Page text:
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October 1982

Clinical and Electrophysiological Studies in Primary Lateral Sclerosis

Author Affiliations

From the Neurology Service, University Hospital of Jacksonville (Fla), and the Department of Neurology, University of Florida College of Medicine, Gainesville.

Arch Neurol. 1982;39(10):662-664. doi:10.1001/archneur.1982.00510220060015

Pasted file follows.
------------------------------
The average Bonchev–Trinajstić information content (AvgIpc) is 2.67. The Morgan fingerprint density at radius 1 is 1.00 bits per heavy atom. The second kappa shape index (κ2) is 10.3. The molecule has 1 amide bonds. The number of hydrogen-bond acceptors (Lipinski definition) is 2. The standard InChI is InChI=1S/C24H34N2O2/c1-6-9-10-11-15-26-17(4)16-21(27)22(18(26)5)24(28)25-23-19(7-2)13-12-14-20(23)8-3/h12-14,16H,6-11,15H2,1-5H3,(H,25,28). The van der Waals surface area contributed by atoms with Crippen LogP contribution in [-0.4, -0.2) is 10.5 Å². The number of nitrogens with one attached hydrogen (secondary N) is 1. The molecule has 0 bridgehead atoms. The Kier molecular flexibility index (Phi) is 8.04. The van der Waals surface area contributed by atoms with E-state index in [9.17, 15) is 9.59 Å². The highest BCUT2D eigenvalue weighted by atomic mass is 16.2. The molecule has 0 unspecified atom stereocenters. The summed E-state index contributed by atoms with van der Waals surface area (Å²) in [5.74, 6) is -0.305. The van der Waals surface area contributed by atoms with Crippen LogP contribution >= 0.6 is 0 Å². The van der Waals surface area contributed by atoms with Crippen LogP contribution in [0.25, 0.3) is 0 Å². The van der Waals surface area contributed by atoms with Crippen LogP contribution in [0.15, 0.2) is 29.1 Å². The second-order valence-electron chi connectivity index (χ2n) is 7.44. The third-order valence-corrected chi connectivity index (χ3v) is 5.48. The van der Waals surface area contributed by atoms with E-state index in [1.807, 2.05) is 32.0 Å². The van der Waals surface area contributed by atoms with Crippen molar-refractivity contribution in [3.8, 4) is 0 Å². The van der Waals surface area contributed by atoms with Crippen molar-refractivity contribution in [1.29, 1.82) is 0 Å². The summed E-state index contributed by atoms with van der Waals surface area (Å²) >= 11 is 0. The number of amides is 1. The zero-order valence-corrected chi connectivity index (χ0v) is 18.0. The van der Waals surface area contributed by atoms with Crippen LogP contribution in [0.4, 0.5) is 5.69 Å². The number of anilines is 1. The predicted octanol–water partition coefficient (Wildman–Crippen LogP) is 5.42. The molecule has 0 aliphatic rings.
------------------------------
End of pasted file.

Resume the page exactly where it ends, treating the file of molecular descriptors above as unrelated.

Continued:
• Primary lateral sclerosis denotes a clinical state with the insidious onset and slow progression of neurological dysfunction limited to the corticospinal tract. We describe four unrelated patients with spastic paraparesis and normal sensory and cerebellar function. None had a family history of neurological disease. All had been symptomatic for more than five years and had been followed up for 25 to 42 months without manifesting signs of involvement of other systems. Laboratory and roentgenographic evaluations demonstrated no contributory abnormality. Motor and sensory nerve conduction studies and electromyography disclosed no abnormality. These negative findings support the position that primary lateral sclerosis is a distinct neurological entity.